A parking garage can become a work of art: the façade of the International Trade Center parking facility in Charlotte, North Carolina, moves and captures the light of the sky. Creator Ned Kahn, an environmental artist and sculptor, designed a series of undulating metal screens—Wind Silos—which cover the parking structure’s façade. For the façade of another garage in Charlotte, Kahn created the Wind Veil, covering it with 80,000 small aluminum panels that are hinged to move freely in the wind, giving the impression of waves in a field of metallic grass.
Not just nice to look at, multimedia artist Christopher Janney’s Passing Light creates a colorful path of reflected light, helping direct travelers to the airport terminal (view it in action). Parking in Color, another work by Janney, was recently completed at the Fort Worth Convention Center Parking Garage and is part of Janney’s Urban Musical Instruments series.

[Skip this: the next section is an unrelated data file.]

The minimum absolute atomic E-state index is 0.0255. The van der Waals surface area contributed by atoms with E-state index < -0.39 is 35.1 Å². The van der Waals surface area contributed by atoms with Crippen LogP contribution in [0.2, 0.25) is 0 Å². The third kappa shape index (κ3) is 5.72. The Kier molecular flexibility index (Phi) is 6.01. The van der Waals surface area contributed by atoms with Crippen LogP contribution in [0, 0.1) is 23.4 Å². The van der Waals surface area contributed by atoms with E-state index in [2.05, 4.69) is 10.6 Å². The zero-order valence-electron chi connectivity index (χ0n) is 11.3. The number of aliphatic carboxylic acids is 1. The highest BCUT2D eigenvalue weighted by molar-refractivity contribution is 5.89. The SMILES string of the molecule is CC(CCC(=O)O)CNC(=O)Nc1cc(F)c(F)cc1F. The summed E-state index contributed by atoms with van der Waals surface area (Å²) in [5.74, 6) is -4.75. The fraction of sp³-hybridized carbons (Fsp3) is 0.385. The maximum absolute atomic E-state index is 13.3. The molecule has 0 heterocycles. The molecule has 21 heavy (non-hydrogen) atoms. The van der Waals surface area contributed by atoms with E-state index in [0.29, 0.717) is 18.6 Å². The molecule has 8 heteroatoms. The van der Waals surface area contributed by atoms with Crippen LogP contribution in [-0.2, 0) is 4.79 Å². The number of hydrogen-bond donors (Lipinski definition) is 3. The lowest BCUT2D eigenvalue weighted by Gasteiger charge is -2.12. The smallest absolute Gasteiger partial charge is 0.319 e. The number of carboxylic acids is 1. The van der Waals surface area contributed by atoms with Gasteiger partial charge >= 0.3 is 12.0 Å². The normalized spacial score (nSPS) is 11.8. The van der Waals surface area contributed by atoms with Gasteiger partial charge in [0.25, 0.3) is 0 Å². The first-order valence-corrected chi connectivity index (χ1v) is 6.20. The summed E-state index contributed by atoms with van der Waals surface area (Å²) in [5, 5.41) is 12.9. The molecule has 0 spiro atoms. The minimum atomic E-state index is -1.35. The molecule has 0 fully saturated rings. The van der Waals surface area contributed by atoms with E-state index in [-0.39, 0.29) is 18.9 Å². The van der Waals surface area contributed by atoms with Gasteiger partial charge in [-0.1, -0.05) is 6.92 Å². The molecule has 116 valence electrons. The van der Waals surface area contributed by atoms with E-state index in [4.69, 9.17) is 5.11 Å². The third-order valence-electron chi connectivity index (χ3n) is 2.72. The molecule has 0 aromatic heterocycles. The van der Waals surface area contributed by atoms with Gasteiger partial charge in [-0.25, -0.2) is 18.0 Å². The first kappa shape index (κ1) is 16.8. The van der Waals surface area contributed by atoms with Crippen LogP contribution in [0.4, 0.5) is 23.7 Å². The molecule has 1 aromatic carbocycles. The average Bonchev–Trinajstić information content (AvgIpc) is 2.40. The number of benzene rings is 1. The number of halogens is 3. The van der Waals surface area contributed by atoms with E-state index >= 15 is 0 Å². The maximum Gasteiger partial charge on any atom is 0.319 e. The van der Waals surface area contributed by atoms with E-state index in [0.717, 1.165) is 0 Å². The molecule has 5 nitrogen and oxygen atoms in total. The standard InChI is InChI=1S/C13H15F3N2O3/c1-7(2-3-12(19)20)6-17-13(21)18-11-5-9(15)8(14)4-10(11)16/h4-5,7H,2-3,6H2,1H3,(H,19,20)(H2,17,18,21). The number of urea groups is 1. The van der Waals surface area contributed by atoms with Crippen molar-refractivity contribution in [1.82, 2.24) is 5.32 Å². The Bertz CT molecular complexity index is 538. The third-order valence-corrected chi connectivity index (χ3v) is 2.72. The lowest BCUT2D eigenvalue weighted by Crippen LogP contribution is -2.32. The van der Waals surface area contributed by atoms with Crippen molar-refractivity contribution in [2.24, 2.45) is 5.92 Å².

Portland, Oregon, has implemented a Public Art Program for its parking facilities. The public art delights and enlivens the community, with many different artists participating.
Garages can also be designed to blend seamlessly into established streetscapes. With glass stairwells and plenty of light, the Clayton Lane parking structure in Denver, Colorado, blends with the larger streetscape and projects an open, inviting presence. In Charleston, South Carolina, the Francis Marion Hotel parking facility is nicely integrated into the historic streetscape, helping maintain a pedestrian scale.